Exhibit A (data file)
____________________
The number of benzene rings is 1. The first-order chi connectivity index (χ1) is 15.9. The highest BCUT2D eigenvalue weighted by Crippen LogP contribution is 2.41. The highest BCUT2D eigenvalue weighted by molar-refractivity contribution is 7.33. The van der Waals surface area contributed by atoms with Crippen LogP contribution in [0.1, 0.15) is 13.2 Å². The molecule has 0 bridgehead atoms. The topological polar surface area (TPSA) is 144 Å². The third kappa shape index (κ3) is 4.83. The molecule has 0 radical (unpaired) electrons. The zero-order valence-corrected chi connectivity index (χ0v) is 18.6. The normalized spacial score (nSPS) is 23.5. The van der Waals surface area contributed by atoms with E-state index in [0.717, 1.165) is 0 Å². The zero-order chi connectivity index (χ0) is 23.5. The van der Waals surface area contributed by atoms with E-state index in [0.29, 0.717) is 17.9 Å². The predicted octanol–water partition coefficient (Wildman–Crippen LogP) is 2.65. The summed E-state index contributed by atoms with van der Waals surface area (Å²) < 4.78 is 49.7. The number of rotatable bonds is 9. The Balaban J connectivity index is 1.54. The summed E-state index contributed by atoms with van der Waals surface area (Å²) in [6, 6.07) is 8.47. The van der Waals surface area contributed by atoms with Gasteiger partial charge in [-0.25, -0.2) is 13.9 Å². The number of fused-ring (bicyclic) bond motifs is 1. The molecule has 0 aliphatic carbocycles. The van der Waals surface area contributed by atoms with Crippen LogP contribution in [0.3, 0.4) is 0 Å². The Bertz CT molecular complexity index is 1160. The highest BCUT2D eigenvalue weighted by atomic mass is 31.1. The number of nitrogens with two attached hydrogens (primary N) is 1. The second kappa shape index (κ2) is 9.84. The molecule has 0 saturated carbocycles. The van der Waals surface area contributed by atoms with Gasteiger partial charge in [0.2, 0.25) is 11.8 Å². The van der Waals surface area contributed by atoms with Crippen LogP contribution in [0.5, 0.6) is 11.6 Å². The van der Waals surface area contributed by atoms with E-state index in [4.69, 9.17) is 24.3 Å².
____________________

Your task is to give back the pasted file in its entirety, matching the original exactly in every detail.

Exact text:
The number of benzene rings is 1. The first-order chi connectivity index (χ1) is 15.9. The highest BCUT2D eigenvalue weighted by Crippen LogP contribution is 2.41. The highest BCUT2D eigenvalue weighted by molar-refractivity contribution is 7.33. The van der Waals surface area contributed by atoms with Crippen LogP contribution in [0.1, 0.15) is 13.2 Å². The molecule has 0 bridgehead atoms. The topological polar surface area (TPSA) is 144 Å². The third kappa shape index (κ3) is 4.83. The molecule has 0 radical (unpaired) electrons. The zero-order valence-corrected chi connectivity index (χ0v) is 18.6. The normalized spacial score (nSPS) is 23.5. The van der Waals surface area contributed by atoms with E-state index in [0.717, 1.165) is 0 Å². The zero-order chi connectivity index (χ0) is 23.5. The van der Waals surface area contributed by atoms with E-state index in [0.29, 0.717) is 17.9 Å². The predicted octanol–water partition coefficient (Wildman–Crippen LogP) is 2.65. The summed E-state index contributed by atoms with van der Waals surface area (Å²) < 4.78 is 49.7. The number of rotatable bonds is 9. The Balaban J connectivity index is 1.54. The summed E-state index contributed by atoms with van der Waals surface area (Å²) in [6, 6.07) is 8.47. The van der Waals surface area contributed by atoms with Gasteiger partial charge in [-0.25, -0.2) is 13.9 Å². The number of fused-ring (bicyclic) bond motifs is 1. The molecule has 0 aliphatic carbocycles. The van der Waals surface area contributed by atoms with Crippen LogP contribution in [0.3, 0.4) is 0 Å². The Bertz CT molecular complexity index is 1160. The highest BCUT2D eigenvalue weighted by atomic mass is 31.1. The number of nitrogens with two attached hydrogens (primary N) is 1. The second kappa shape index (κ2) is 9.84. The molecule has 0 saturated carbocycles. The van der Waals surface area contributed by atoms with Gasteiger partial charge in [0.2, 0.25) is 11.8 Å². The van der Waals surface area contributed by atoms with Crippen LogP contribution in [0.5, 0.6) is 11.6 Å². The van der Waals surface area contributed by atoms with E-state index in [4.69, 9.17) is 24.3 Å².